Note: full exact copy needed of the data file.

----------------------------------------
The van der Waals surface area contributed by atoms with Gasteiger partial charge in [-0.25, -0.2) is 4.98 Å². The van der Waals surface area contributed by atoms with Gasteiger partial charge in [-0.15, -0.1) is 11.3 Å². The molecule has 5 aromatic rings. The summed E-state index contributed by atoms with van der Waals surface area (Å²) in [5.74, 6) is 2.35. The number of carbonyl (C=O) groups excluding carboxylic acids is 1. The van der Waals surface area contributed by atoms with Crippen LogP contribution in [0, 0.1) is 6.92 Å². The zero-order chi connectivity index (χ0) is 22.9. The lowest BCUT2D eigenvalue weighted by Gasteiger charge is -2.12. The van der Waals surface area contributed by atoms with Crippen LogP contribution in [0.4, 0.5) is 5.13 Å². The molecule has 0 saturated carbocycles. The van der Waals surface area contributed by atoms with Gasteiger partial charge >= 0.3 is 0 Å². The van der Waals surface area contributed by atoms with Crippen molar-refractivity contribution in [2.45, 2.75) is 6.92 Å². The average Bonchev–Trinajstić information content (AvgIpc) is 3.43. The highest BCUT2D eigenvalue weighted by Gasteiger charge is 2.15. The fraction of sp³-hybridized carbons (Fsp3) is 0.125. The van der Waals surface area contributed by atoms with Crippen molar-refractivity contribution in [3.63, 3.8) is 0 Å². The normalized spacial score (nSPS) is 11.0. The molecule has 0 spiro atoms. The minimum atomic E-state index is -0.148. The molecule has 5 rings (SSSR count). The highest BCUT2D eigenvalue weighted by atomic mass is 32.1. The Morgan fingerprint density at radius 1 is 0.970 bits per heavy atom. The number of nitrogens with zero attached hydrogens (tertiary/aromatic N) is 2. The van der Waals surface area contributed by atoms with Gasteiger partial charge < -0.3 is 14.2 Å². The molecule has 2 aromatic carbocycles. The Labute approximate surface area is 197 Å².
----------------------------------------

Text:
The van der Waals surface area contributed by atoms with Gasteiger partial charge in [-0.25, -0.2) is 4.98 Å². The van der Waals surface area contributed by atoms with Gasteiger partial charge in [-0.15, -0.1) is 11.3 Å². The molecule has 5 aromatic rings. The summed E-state index contributed by atoms with van der Waals surface area (Å²) in [5.74, 6) is 2.35. The number of carbonyl (C=O) groups excluding carboxylic acids is 1. The van der Waals surface area contributed by atoms with Crippen LogP contribution in [0, 0.1) is 6.92 Å². The zero-order chi connectivity index (χ0) is 22.9. The lowest BCUT2D eigenvalue weighted by Gasteiger charge is -2.12. The van der Waals surface area contributed by atoms with Crippen LogP contribution in [0.4, 0.5) is 5.13 Å². The molecule has 0 saturated carbocycles. The van der Waals surface area contributed by atoms with Gasteiger partial charge >= 0.3 is 0 Å². The van der Waals surface area contributed by atoms with Crippen molar-refractivity contribution in [2.45, 2.75) is 6.92 Å². The average Bonchev–Trinajstić information content (AvgIpc) is 3.43. The highest BCUT2D eigenvalue weighted by Gasteiger charge is 2.15. The fraction of sp³-hybridized carbons (Fsp3) is 0.125. The van der Waals surface area contributed by atoms with Crippen molar-refractivity contribution in [3.63, 3.8) is 0 Å². The normalized spacial score (nSPS) is 11.0. The molecule has 0 spiro atoms. The minimum atomic E-state index is -0.148. The molecule has 5 rings (SSSR count). The highest BCUT2D eigenvalue weighted by atomic mass is 32.1. The Morgan fingerprint density at radius 1 is 0.970 bits per heavy atom. The number of nitrogens with zero attached hydrogens (tertiary/aromatic N) is 2. The van der Waals surface area contributed by atoms with Gasteiger partial charge < -0.3 is 14.2 Å². The molecule has 2 aromatic carbocycles. The Labute approximate surface area is 197 Å².